China's central bank is highly likely to announce interest rate cuts or reserve requirement ratio (RRR) cuts in the second half of the year to fuel an economic recovery due to blows stemming from COVID-19 amid external uncertainties, Chinese experts predicted, while reading into monetary policy related lines of this year's Government Work Report.
The People's Bank of China (PBC) is very likely to announce more interest rate cuts, RRR cuts and rediscount policies in the next half of the year as to secure ample liquidity and support enterprises for China's economy, Yu Miaojie, deputy dean of the National School of Development at Peking University, told the Global Times on Saturday.
The cuts are most likely to be made on interest rates for the standing lending facility (SLF) and RRR, which would form a low interest rate range for market interests to fluctuate in, Yu said.
China will use a variety of tools including reserve requirement ratio cuts, interest rate reductions and re-lending to enable M2 money supply and aggregate financing to grow at notably higher rates than last year, read the Government Work Report submitted to the national legislature for deliberation on Friday.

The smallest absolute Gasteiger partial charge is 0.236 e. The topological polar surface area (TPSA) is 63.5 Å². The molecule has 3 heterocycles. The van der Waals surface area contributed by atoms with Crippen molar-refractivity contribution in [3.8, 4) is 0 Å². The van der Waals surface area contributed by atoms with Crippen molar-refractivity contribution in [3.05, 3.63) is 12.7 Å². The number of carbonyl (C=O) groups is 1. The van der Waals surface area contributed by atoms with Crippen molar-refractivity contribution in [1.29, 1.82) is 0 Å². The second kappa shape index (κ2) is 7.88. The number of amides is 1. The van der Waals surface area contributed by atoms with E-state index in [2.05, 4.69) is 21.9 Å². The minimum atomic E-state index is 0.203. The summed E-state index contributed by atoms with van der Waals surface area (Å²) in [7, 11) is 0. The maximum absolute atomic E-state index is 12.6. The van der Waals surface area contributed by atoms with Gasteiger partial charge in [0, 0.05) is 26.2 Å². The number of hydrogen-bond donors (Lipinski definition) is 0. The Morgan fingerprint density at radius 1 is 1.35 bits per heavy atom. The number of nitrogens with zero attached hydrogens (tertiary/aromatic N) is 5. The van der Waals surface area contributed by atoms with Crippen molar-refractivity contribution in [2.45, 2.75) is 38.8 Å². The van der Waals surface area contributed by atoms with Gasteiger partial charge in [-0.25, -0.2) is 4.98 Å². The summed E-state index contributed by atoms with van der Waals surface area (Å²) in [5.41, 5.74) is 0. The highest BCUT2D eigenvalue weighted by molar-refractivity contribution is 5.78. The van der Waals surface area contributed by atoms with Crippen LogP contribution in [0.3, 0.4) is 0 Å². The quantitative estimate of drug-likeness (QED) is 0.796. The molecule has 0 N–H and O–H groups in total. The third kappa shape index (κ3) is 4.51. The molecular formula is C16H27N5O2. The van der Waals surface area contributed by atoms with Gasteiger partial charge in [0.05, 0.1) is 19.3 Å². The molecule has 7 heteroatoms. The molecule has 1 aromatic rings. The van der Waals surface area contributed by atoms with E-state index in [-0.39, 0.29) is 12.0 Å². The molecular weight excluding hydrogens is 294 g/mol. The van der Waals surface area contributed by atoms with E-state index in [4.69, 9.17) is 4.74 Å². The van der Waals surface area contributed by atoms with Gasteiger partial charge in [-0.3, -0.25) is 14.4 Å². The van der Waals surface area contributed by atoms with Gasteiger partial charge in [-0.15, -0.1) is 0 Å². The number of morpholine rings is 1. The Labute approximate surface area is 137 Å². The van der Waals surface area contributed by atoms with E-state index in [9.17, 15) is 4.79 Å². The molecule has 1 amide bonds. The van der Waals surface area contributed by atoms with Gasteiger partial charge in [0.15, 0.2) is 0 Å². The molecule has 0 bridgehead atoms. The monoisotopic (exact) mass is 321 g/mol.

It is crucial to take steps to ensure enterprises can secure loans more easily, and promote steady reduction of interest rates, said the report.
As noted in the report, China's counter-cyclical adjustments regarding monetary policy won't yet hit the brakes. This is beyond many market analysts' expectations, said Lian Ping, chief economist at Zhixin Investment.
To shore up the economy, the PBC cut RRR by 0.5 percentage points on January 6, bringing the level for big banks down to 12.5 percent and releasing around 800 billion yuan ($114.91 billion) in funds.
This year's report clearly noted it's necessary to continue to make interest rates go down. The PBC use various tools to guide financing interest rates down, Lian said, adding that when necessary, the central bank may even lower the deposit benchmark interest rate to relieve the cost pressure of commercial banks.
According to Zhixin's estimation, 2 more trillion yuan will be released in every 1 percentage point in further RRR cuts.
Easing monetary-based stimulus policies are no doubt in need both in the short term bailout or following recovery from the viral blow, Zheng Chaoyu, a professor of monetary policy with the School of Economics at Renmin University of China, told the Global Times.
China's current monetary policy is still "tight" compared with global monetary policies and conditions, said Zheng. "In some developed countries' easing monetary conditions, RRR had essentially lost sense and they were already in zero or in negative interest territory even before the COVID-19 outbreak began."
In terms of supporting fiscal measures, RRR cuts could provide more money for commercial banks to buy national or local special bonds, Zheng added.